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Quarterly Export Index Indicates Trade Expansion Near
Mainland Middle-Class Consumers Aspire to Hong Kong Lifestyle

16 September 2009 – The HKTDC Export Index rose to 48.3 in the third quarter of 2009, a signal that trade expansion may be nearing. It is the third straight quarterly improvement and the highest in six quarters. The index for the mainland market rose above 50 for the first time since the third quarter of 2008. 

While more local companies are looking for opportunities on the mainland, a survey conducted by the Hong Kong Trade Development Council (HKTDC) showed that mainland middle-class consumers are interested in Hong Kong trends and culture. 

The findings of both surveys are published in the new issue of the HKTDC Trade Quarterly

The latest HKTDC Export Index, which was designed to track changes in Hong Kong’s export confidence, indicates some stabilisation in Hong Kong exports, although a reading below 50 still indicates more pessimists than optimists. “The readings for all major markets struck higher in the third quarter, suggesting a sustained and across-the-board improvement in export confidence,” HKTDC Chief Economist Edward Leung said today at a press conference. “Particularly encouraging, the index for the Chinese mainland rose above 50.” 

To better understand the business environment facing Hong Kong companies on the mainland, the HKTDC has been interviewing 500 Hong Kong companies on a quarterly basis, focusing on companies that source, produce or sell across the boundary. In the third quarter, with the export environment improving, the majority of respondents made aggressive plans to expand their businesses, including improving product quality and developing new products. 

Mainland Middle-Class Study
The HKTDC’s June survey of the mainland’s middle class targeted lifestyle trends and interests and attitude to such Hong Kong-style products as furniture and fashion. “The information we get from this study can help Hong Kong companies develop new products and devise strategies for opening up the mainland market,” said Mr Leung. The full survey report is now being compiled and is expected to be available at month’s end. Preliminary findings indicate that middle-class consumers on the mainland look to Hong Kong for the latest global products and trends.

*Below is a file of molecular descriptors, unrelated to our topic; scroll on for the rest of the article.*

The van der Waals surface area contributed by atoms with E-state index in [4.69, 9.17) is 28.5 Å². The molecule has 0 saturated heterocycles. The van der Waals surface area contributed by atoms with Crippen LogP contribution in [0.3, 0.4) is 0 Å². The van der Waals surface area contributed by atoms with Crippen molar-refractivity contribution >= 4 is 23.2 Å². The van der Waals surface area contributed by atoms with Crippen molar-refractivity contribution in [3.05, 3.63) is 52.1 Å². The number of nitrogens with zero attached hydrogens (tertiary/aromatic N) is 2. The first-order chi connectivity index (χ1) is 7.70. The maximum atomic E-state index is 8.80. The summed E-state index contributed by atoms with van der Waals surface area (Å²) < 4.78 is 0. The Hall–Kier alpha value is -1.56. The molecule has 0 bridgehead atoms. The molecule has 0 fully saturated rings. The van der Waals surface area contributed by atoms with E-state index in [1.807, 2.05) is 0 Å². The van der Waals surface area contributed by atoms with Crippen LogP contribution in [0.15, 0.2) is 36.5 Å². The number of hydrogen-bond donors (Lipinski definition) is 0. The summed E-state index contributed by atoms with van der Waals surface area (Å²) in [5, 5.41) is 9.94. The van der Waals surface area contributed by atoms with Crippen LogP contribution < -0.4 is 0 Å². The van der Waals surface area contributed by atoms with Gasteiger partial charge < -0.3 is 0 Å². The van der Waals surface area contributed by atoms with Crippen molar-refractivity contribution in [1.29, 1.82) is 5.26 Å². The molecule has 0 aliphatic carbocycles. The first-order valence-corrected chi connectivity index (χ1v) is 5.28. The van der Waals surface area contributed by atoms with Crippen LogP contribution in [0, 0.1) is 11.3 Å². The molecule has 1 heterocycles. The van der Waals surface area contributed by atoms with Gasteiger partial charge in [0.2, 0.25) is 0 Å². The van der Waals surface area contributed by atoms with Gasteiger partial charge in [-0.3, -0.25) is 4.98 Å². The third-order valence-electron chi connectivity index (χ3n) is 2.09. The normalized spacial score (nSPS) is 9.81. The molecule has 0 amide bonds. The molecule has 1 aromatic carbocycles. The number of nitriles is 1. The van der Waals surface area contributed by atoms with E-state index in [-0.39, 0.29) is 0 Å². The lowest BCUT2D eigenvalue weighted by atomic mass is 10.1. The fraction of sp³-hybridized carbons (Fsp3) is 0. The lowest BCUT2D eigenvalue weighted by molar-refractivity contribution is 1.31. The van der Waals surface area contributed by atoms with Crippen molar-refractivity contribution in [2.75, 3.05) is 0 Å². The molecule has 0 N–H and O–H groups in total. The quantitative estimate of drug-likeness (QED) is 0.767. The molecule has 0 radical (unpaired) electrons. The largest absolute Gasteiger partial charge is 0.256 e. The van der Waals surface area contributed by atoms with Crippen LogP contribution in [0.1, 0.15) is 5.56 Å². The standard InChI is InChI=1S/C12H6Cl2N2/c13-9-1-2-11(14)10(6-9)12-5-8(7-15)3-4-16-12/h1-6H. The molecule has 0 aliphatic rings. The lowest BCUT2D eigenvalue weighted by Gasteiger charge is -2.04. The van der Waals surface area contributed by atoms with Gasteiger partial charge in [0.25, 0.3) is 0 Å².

Some 73 per cent of respondents said they wanted to reward themselves by having “a rich material life,” while 64 per cent said it was worth paying more for a product or service they liked. In addition, 68 per cent expressed an interest in Hong Kong trends and culture, and 49 per cent said that their clothing, lifestyles and tastes were influenced by Hong Kong. 

“Hong Kong is viewed as a city where east meets west, a culture that has a broader vision and international experience, and a place where there is good quality control and design,” said Mr Leung. “That’s why mainland consumers aspire to the Hong Kong lifestyle. For mainland consumers, Hong Kong trends are, indeed, more compatible and accessible than those in the United States or Europe, while Hong Kong celebrities and professionals are universally admired.”

Mr Leung said he believes that these perceptions about Hong Kong products and services can be translated into sales in markets throughout the mainland. 

Dressing the Mainland
The findings are in line with earlier HKTDC studies, including last year’s survey on garment sales in 13 mainland cities. The respondents generally considered Hong Kong brands to be trendy and stylish, and were willing to pay a premium – 49 per cent, on average – for Hong Kong brands of equivalent quality to mainland brands. 

“Hong Kong companies have considerable advantages in selling garments on the mainland,” said Mr Leung. “As long as they have a clear market positioning and target specific customer groups, it should not be difficult for Hong Kong companies to build brand awareness there.” 

He added, however, that they should maintain the high quality of their products, and enhance their sales and after-sales service, since mainland consumers are attaching increasing importance to quality and service. 

Media Enquiries
Please contact the HKTDC's Corporate Communication Department:

Joe Kainz
Tel: (852) 2584 4216
Email: joe.kainz@hktdc.org

About the HKTDC
Established in 1966, the Hong Kong Trade Development Council (HKTDC) is the international marketing arm for Hong Kong-based traders, manufacturers and service providers. With more than 40 offices worldwide, including 11 in the Chinese mainland, the HKTDC promotes Hong Kong as a platform for doing business with China and Asia. The HKTDC also organises trade fairs and business missions to connect companies with opportunities in Hong Kong and the mainland, while providing information via trade publications, research reports and online. For more information, www.hktdc.com

 

 

 

Content provided by Hong Kong Trade Development Council